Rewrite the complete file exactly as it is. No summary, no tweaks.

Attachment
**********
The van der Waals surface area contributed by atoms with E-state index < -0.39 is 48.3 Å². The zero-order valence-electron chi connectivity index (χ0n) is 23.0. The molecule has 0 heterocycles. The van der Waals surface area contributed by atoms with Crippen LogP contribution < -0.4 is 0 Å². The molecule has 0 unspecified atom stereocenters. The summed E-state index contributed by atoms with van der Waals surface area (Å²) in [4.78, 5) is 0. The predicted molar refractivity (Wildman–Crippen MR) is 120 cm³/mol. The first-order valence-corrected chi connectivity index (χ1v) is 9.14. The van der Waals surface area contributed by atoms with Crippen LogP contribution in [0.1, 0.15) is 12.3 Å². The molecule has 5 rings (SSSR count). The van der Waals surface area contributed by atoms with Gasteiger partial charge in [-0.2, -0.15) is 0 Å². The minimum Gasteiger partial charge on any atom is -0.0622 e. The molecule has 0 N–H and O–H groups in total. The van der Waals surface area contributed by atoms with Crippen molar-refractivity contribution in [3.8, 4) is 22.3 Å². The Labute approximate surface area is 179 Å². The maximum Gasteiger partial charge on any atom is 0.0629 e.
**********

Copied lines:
The van der Waals surface area contributed by atoms with E-state index < -0.39 is 48.3 Å². The zero-order valence-electron chi connectivity index (χ0n) is 23.0. The molecule has 0 heterocycles. The van der Waals surface area contributed by atoms with Crippen LogP contribution < -0.4 is 0 Å². The molecule has 0 unspecified atom stereocenters. The summed E-state index contributed by atoms with van der Waals surface area (Å²) in [4.78, 5) is 0. The predicted molar refractivity (Wildman–Crippen MR) is 120 cm³/mol. The first-order valence-corrected chi connectivity index (χ1v) is 9.14. The van der Waals surface area contributed by atoms with Crippen LogP contribution in [0.1, 0.15) is 12.3 Å². The molecule has 5 rings (SSSR count). The van der Waals surface area contributed by atoms with Gasteiger partial charge in [-0.2, -0.15) is 0 Å². The minimum Gasteiger partial charge on any atom is -0.0622 e. The molecule has 0 N–H and O–H groups in total. The van der Waals surface area contributed by atoms with Crippen molar-refractivity contribution in [3.8, 4) is 22.3 Å². The Labute approximate surface area is 179 Å². The maximum Gasteiger partial charge on any atom is 0.0629 e.